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The Death and Life of Marsha P. Johnson

This June, as we seem to sit in a world of chaos and great demand for social change, it is a pride month in which it is hard to ignore the work and life of Marsha P. Johnson. Many of us know her name as an early and fearless leader LGBTQ+ movement, and we recognize her beautiful ear to ear smile adorned in red lipstick and shining with positivity. But in all of her legendary efforts for the queer community, to understand Marsha is to understand her not only the light she brought to her life but also the controversy of her death. The documentary, The Death and Life of Marsha P. Johnson crucially investigates the case of her death and in doing so, exposes greater issue of violence against transgender people and perhaps the unresolved murder of several trans people in history.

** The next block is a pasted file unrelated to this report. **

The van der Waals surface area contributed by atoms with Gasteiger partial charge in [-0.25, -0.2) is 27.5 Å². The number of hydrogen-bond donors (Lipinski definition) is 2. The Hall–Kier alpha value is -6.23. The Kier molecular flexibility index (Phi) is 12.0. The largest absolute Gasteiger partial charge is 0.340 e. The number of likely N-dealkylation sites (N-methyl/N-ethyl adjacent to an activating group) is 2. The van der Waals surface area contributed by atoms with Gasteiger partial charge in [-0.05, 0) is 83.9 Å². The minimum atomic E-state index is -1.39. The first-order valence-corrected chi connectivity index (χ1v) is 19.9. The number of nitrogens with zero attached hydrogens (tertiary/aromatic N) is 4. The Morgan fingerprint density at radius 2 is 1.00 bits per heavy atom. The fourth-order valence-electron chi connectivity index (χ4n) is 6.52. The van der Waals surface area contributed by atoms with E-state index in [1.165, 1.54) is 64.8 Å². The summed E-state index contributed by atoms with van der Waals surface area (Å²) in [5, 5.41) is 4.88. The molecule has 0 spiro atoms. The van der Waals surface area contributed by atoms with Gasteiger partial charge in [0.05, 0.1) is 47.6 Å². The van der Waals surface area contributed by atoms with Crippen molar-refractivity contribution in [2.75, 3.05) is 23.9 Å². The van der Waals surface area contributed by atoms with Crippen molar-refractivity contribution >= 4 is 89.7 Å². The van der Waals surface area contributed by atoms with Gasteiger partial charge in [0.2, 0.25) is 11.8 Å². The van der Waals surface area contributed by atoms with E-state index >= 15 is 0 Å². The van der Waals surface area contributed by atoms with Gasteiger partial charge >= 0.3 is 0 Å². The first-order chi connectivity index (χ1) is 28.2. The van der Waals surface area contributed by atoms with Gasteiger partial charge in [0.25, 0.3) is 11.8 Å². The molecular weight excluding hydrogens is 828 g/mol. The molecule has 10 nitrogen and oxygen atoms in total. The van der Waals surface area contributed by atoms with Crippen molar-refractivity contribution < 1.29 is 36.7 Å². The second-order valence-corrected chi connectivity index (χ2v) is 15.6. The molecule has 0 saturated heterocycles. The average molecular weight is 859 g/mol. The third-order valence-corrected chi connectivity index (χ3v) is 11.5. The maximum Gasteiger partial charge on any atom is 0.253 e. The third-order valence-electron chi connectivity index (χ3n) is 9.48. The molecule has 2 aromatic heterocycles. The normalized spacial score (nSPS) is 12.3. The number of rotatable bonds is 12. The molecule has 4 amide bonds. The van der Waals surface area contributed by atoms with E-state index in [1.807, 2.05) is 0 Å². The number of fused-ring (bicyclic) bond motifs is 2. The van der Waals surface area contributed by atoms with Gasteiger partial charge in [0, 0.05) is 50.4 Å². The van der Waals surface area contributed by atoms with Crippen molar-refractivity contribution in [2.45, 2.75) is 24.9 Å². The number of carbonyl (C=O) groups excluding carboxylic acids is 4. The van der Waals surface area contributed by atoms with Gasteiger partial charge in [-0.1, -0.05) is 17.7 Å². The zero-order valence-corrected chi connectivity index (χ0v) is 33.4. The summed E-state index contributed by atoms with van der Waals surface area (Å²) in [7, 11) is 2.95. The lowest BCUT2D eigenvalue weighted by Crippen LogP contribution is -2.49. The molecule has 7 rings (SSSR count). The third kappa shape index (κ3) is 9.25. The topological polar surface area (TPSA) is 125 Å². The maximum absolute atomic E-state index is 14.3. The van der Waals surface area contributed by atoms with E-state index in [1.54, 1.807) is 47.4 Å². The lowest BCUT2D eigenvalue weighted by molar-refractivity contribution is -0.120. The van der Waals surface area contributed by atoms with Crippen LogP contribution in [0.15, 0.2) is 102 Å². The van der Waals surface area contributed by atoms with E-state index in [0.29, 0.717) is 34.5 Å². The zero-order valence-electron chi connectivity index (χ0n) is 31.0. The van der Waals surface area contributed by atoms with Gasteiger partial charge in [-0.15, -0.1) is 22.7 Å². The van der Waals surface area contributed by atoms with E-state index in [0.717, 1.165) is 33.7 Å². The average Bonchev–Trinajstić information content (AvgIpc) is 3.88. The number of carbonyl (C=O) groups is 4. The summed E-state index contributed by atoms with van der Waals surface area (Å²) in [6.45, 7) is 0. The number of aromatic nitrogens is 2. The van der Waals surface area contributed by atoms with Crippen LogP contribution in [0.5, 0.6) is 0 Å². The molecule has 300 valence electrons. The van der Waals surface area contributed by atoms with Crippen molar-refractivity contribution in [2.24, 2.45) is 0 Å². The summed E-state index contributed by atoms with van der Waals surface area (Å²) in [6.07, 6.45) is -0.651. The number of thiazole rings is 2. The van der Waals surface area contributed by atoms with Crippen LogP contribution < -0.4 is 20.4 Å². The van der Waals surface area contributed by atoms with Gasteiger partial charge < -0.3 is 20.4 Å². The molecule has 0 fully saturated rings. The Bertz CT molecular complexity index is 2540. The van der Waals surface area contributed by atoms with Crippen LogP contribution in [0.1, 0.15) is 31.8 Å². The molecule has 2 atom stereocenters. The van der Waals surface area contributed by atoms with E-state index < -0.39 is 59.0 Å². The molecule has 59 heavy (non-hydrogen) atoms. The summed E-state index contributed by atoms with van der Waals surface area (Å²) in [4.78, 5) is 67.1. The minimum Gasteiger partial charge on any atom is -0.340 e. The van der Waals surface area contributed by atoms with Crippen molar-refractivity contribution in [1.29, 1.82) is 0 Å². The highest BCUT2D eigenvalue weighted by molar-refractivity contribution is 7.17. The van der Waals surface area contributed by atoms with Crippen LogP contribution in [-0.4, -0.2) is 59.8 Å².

The documentary follows the journey of trans activist Victoria Cruz as she searches to investigate Marsha’s death. This work that she took on with the NYC Anti Violence Project is a job that many argue was neglected by the NYPD directly following Johnson’s passing when she was found in the west river by Christopher street. In her search, she speaks with Johnson’s intimate friends and family. Many of those in the community were also leaders of the LGTBQ+ movement through strutting down “The Stroll” to rioting at stonewall. We learn that Johnson’s death is an example of many cases of its kind. It is that accustomization to shrugging the deaths of transgender people under the rug that ignited resistance in the queer community. And it is the light, bravery, and influence that Marsh P. Johnson brought to her friends and her movement that makes her story so compelling.

She is known and loved Marsha P. Johnson, but in this film she is also “The Queen of The Village”, the “Rosa Parks of the LGBTQ movement”, and “Pay it No Mind” Johnson. And seeing her in these lights, we can be inspired by her passion, style, courage, and kindness. Moreover, we may be inspired by what was fought for in her loss, and what she’s gone on to represent for our world today.

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